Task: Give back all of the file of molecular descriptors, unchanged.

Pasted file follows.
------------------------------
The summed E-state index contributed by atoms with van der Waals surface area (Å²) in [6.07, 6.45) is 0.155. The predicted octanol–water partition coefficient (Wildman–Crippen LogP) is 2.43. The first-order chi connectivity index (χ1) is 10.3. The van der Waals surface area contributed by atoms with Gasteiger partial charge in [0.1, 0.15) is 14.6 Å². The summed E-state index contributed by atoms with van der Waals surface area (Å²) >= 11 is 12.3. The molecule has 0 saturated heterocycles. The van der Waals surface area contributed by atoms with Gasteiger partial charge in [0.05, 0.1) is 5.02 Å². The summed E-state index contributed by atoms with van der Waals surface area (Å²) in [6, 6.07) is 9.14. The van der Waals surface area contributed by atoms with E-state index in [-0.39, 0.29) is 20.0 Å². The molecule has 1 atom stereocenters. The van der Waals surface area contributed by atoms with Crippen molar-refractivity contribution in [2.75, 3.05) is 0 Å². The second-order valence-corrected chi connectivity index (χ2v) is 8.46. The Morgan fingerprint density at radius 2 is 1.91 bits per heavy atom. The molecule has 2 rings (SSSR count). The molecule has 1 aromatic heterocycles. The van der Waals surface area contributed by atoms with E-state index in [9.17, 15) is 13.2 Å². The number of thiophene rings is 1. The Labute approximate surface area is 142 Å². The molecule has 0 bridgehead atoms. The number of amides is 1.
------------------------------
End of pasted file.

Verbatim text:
The summed E-state index contributed by atoms with van der Waals surface area (Å²) in [6.07, 6.45) is 0.155. The predicted octanol–water partition coefficient (Wildman–Crippen LogP) is 2.43. The first-order chi connectivity index (χ1) is 10.3. The van der Waals surface area contributed by atoms with Gasteiger partial charge in [0.1, 0.15) is 14.6 Å². The summed E-state index contributed by atoms with van der Waals surface area (Å²) >= 11 is 12.3. The molecule has 0 saturated heterocycles. The van der Waals surface area contributed by atoms with Gasteiger partial charge in [0.05, 0.1) is 5.02 Å². The summed E-state index contributed by atoms with van der Waals surface area (Å²) in [6, 6.07) is 9.14. The van der Waals surface area contributed by atoms with E-state index in [-0.39, 0.29) is 20.0 Å². The molecule has 1 atom stereocenters. The van der Waals surface area contributed by atoms with Crippen molar-refractivity contribution in [2.75, 3.05) is 0 Å². The second-order valence-corrected chi connectivity index (χ2v) is 8.46. The Morgan fingerprint density at radius 2 is 1.91 bits per heavy atom. The molecule has 2 rings (SSSR count). The molecule has 1 aromatic heterocycles. The van der Waals surface area contributed by atoms with E-state index in [9.17, 15) is 13.2 Å². The number of thiophene rings is 1. The Labute approximate surface area is 142 Å². The molecule has 0 bridgehead atoms. The number of amides is 1.